This brief history of the citrus industry in Orange County has been excerpted and edited from:
Prepared for: Irvine Community Development Company, 550 Newport Center Drive, Newport Beach, California 92658
Prepared by: The Keith Companies, Inc., Archaeology Division, 2955 Red Hill Avenue, Costa Mesa, California 92626
Report Author: Christopher Drover, Ph.D., Director of Archaeology
Dated August 22, 2001

Brief History of the Orange Industry in Orange County

The Southern California citrus industry began after 1870 with Anaheim physician Dr. William Hardin, who is credited with planting the first grove of oranges from Tahitian seeds. The original Spanish orange, introduced to Southern California in the early eighteenth century, was considered too tart and dry. Experimenting with grafts between the Tahitian and Spanish varieties Richard Gilmore of Placentia produced the Valencia orange in 1872. The first commercial Valencia grove was planted in 1875 in Fullerton. By the 1880s oranges became a two million dollar per year crop in Orange County. With the completion of the transcontinental railroad system in the 1880s, citrus growers who had been primarily supplying a local demand had the potential to become national suppliers.

In the late nineteenth century growers were faced with the problem of packing, shipping, identifying, and advertising their products. California packers developed a wood shipping box, measuring approximately twenty seven inches by twelve inches by twenty-seven inches (See Note 1), onto which an often brightly colored, attractive, paper label was attached to one end. Growers and packers were responsible for choosing their own labels and brand names. The images they choose often related to their special interests, or were designed to call attention to their product. Thousands of different designs were employed in the course of seventy years. Labels were used until the 1950s when wooden boxes were replaced with cardboard boxes.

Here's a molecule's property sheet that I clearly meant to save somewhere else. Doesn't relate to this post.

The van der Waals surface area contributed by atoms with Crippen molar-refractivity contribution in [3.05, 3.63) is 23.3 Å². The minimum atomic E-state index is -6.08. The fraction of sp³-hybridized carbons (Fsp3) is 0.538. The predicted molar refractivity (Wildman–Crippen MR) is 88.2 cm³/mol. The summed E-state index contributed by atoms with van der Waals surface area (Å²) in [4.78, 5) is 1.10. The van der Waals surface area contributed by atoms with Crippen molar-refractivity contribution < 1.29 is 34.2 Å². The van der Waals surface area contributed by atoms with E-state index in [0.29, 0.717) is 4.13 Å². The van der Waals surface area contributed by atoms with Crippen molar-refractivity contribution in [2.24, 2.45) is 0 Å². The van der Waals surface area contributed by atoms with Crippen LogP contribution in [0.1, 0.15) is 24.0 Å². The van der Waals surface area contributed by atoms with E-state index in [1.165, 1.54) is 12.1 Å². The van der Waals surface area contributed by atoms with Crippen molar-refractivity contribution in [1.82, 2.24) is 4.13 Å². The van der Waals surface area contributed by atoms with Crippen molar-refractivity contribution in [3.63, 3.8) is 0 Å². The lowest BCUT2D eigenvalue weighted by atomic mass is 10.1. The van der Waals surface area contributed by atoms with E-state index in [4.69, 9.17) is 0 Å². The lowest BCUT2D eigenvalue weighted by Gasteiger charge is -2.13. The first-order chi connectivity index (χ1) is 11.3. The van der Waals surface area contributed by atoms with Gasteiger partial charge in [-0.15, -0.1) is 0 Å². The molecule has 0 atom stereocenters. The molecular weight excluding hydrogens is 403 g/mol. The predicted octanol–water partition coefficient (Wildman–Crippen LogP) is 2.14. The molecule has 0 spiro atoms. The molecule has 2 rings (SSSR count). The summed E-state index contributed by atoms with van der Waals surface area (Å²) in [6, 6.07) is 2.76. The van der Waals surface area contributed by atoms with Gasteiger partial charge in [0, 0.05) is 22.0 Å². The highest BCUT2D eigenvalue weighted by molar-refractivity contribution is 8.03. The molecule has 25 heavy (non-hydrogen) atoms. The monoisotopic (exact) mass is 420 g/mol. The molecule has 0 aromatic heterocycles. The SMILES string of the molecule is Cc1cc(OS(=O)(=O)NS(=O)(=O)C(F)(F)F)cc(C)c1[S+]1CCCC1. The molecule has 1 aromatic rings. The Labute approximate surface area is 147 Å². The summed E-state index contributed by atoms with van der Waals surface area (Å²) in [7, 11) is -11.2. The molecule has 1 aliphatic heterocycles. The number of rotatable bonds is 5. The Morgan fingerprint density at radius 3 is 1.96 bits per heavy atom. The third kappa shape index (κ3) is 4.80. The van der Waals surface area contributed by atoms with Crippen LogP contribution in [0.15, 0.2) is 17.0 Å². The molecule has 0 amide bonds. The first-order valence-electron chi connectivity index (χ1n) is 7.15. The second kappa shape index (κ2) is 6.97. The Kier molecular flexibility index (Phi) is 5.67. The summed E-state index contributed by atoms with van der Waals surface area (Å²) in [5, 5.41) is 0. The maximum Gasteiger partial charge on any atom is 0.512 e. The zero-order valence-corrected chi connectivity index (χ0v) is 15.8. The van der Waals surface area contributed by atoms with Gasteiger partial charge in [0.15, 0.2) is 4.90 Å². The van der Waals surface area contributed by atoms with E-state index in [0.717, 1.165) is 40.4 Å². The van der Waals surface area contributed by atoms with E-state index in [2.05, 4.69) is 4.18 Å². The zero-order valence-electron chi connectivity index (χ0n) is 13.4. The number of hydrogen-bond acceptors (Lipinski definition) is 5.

The first orange cooperative was created in 1885. The Southern California Fruit Exchange, later a part of Sunkist, was formed in 1893. In 1914, oranges were considered the fifth most important crop in Orange County. In 1929, some ten million boxes of Valencia oranges were produced in Orange County. The following year the Valencia orange became the official Orange County "Tree" and a Valencia Orange Show and Fair was started in Anaheim.

In 1931, ten orange and two lemon packing houses were operating in Orange County (See Note 2). Five of the operations boasted new pre-cooling and cold storage facilities. At their peak in the 1940s and 1950s, some fifty packing houses were operating in Orange County. These were usually located along railroad lines or spurs to permit more efficient shipping. By 1940, Orange County led the state in Valencia groves, with over 68,000 acres planted in trees. Although orange production continued, only twenty thousand acres of land in Orange County remained planted with orange trees by the early 1960s. By 1964, oranges were still the most important crop; but, by the mid-1960s, the last cooperative in Orange County had closed and only three packing houses were still in operation. By 1989, the Valencia orange industry was virtually gone.

Note 1: This should be 12" by 12" by 27". (JL)
Note 2: This number is low. Steve Donaldson, co-author of the two-volume "Rails Through the Orange Groves," has compiled a list of packing houses in Orange County covering the period from 1903 to 1949. His list shows 49 packing houses in Orange County in 1928 and 56 in 1932. The majority of these were orange and lemon packing houses. (JL)